You can catch all six books on Amazon: a policeman, a teacher, an artist, a chef, a philosopher and in THE PROMISE a medical student.
THE PROMISE is the last and most recent of the series. Jean Valois, a medical student before the war, swears to his sister he will protect her. But in war, who can keep such promises? Trained to kill by SOE, in a desperate bid to save his sister Rebecca, he undertakes a mission deep into enemy-occupied Poland, risking all for the sake of a promise made long ago. A story of love, war, hatred and revenge, THE PROMISE tells a tale of courage and staunchness.
If you like drama and character-based plots check them out!
If you have questions you can reach me at:

(Fred Nath is a renowned Neuro-Surgeon and also the author of the best-selling  'The Cyclist')

May 7, 2016

Book Trailer: Destiny Of Shattered Dreams by Nilesh Rathod

Here is the trailer of Nilesh Rathod's latest Novel,'Destiny Of Shattered Dreams'.Looks Promising!


April 25, 2016

Guest Book Review: Dibya Satpathy's Dormant State by Gouri

Dormant State
Dibya Satpathy
review Copy via Writer's Melon
           'The dormant state', the first from the pen of the zealous soldier,Dibya Satpathy,presently serving with Indian Armed Force, a graduate of the prestigious National Defence academy, is a political fiction based on Odisha, the author's native place.

           The protagonist,Anirudh,is a vibrant, unorthodox young man from a middle class family. The story revolves in such a way that the average reader can easily relate to it.The book is particularly relevant in the current political and social scenario where false propagandas and pseudo-intellectual political activism often masquerades as responsible journalism. 

           Anirudh is the kind of guy who never refuses to help anyone and at the same time who is bold enough to fight against the social evils.It's this attitude of his which makes him lead a mob and eventually enter the big bad world of politics which ultimately acts as a turning point in his  life. For a spirited youth who finds the realities of our system not as conforming can easily  relate to Anirudh and each of his dilemmas and  thoughts.
As the story progresses Anirudh's perceptions,needs,ideas and overall perspective get influenced by a SOMEONE who is always there to pave a perfect way to the emerging leader. At the end all his ideas take an evil turn to row along the norms of society.

         The story is more focused on its social and political confrontations. It will be convincing for a reader who seeks more update on each lines regarding the plot in a social and political level rather than the fictional elements. The author has succeded in picturising each scene in readers mind. Sticking true to it's political-thriller genre, the author has been smart enough to do away with the 'mandatory romantic track' thereby making sure that the overall tone of the narrative is never diluted.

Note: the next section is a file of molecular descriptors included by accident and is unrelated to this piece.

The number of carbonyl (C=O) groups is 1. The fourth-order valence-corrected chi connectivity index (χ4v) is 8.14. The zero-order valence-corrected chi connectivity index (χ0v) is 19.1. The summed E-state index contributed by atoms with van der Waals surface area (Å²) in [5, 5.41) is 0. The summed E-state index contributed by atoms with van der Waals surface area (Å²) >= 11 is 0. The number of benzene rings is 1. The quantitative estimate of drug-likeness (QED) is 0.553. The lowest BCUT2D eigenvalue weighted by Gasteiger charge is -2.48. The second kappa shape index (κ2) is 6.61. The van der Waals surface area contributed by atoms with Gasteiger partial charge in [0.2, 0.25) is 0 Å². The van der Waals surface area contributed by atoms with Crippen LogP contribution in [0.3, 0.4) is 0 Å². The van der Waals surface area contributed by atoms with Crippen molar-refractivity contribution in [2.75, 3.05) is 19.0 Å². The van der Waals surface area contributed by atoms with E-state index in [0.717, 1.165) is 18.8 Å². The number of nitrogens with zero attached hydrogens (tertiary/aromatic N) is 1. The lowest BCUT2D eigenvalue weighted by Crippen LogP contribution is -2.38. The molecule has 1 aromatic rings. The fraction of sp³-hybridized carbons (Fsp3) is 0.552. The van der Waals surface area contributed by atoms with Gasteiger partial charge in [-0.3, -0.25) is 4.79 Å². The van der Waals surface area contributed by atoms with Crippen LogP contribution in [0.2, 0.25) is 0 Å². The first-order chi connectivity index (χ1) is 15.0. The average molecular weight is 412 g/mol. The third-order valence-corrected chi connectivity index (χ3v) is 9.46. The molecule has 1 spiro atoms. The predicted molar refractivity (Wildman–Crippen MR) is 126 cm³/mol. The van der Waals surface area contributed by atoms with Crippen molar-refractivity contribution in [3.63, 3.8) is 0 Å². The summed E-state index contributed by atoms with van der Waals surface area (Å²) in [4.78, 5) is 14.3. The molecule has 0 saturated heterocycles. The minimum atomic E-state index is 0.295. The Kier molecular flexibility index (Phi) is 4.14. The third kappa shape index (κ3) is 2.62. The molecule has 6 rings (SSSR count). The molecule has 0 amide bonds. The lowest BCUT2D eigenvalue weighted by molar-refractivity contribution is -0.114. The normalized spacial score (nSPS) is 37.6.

The real life 'inspirations' behind the events mentioned in the book are at times way too obvious but that doesn't act as a hindrance in the narrative at any point of time.

The cover page is decently done and the overall design and formatting of the book is also quite decent.On the whole, Dibya Satpathy's 'Dormant State' is a good read.I'm giving 3.75/5 for this engaging debut.

-Reviewed by Gouri.

Thank You Gouri for this well written review.



Release Day: APRIL 23, 2016



BlurbAn incredibly nice guy turns into an irresistible flirt and learns the fine art of seducing women. A hilarious and heartwarming novel with some surprising nuggets of wisdom.


Toffee is just another Indian youngster who became an Engineer first and then discovered his true calling. He was a typical Sharma ji ka Ladka, until Engineering happened and changed his life completely. After surviving college, he joined a reputed MNC as a Software Analyst, but a dramatic turn of events made him an author. Toffee is passionate about writing, so much so that he writes code by the day and books by the night and does everything else in life in between. A huge Rajkumar Hiranifan, he loves writing stuff that is both entertaining and insightful. And through his books, he wants to narrate stories that touch people's hearts and change a part of their life, forever.

Toffee’s first book titled ‘An Idiot, Placements and IntervYOU’ was published by the Times Group Books and it went on sell around 5000 copies. ‘Finding Juliet’ is his second book and Juggernaut Books is publishing it exclusively on their mobile app. 



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April 18, 2016

Book Review: Piyush Jha's 'Raakshas'

Author:Piyush Jha
295 INR
review copy via writersmelon

                Piyush Jha is one of my favourite desi writers.Though not of high literary value, almost all his books have been national best-sellers.When it comes to writing fast paced,paisa-vasool thrillers, there aren't many Indian writers who can give him a run for his money!His latest work 'Raakshas' is no different.This book which traces the life of India's No 1 serial killer is undoubtedly an interesting read.